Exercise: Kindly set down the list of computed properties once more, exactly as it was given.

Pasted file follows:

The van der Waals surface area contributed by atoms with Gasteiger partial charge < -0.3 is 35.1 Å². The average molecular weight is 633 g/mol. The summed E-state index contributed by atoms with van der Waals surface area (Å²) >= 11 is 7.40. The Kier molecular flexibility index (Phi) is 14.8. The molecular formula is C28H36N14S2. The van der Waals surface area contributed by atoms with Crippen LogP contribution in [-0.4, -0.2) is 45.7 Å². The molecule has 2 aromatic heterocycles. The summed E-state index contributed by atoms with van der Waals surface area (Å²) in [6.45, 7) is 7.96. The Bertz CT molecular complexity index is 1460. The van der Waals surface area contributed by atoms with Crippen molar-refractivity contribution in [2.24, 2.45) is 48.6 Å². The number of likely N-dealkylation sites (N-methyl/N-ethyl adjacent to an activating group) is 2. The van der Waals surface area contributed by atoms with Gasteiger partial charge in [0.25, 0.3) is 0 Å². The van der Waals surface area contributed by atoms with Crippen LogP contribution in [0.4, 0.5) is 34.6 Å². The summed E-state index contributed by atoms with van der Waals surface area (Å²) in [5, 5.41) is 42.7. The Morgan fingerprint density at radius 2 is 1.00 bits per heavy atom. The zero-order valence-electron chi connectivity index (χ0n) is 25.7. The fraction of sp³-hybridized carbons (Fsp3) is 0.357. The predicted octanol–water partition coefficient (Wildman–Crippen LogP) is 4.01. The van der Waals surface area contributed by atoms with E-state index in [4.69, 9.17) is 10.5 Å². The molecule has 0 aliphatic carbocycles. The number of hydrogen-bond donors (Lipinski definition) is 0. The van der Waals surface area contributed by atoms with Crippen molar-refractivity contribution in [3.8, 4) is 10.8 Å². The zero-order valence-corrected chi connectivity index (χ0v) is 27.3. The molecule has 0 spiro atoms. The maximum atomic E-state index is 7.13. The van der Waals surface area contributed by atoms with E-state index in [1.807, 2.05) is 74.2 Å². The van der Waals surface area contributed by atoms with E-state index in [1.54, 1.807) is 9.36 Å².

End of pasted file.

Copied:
The van der Waals surface area contributed by atoms with Gasteiger partial charge < -0.3 is 35.1 Å². The average molecular weight is 633 g/mol. The summed E-state index contributed by atoms with van der Waals surface area (Å²) >= 11 is 7.40. The Kier molecular flexibility index (Phi) is 14.8. The molecular formula is C28H36N14S2. The van der Waals surface area contributed by atoms with Crippen LogP contribution in [-0.4, -0.2) is 45.7 Å². The molecule has 2 aromatic heterocycles. The summed E-state index contributed by atoms with van der Waals surface area (Å²) in [6.45, 7) is 7.96. The Bertz CT molecular complexity index is 1460. The van der Waals surface area contributed by atoms with Crippen molar-refractivity contribution in [2.24, 2.45) is 48.6 Å². The number of likely N-dealkylation sites (N-methyl/N-ethyl adjacent to an activating group) is 2. The van der Waals surface area contributed by atoms with Gasteiger partial charge in [0.25, 0.3) is 0 Å². The van der Waals surface area contributed by atoms with Crippen LogP contribution in [0.4, 0.5) is 34.6 Å². The summed E-state index contributed by atoms with van der Waals surface area (Å²) in [5, 5.41) is 42.7. The Morgan fingerprint density at radius 2 is 1.00 bits per heavy atom. The zero-order valence-electron chi connectivity index (χ0n) is 25.7. The fraction of sp³-hybridized carbons (Fsp3) is 0.357. The predicted octanol–water partition coefficient (Wildman–Crippen LogP) is 4.01. The van der Waals surface area contributed by atoms with E-state index in [4.69, 9.17) is 10.5 Å². The molecule has 0 aliphatic carbocycles. The number of hydrogen-bond donors (Lipinski definition) is 0. The van der Waals surface area contributed by atoms with Crippen molar-refractivity contribution in [3.8, 4) is 10.8 Å². The zero-order valence-corrected chi connectivity index (χ0v) is 27.3. The molecule has 0 spiro atoms. The maximum atomic E-state index is 7.13. The van der Waals surface area contributed by atoms with E-state index in [1.807, 2.05) is 74.2 Å². The van der Waals surface area contributed by atoms with E-state index in [1.54, 1.807) is 9.36 Å².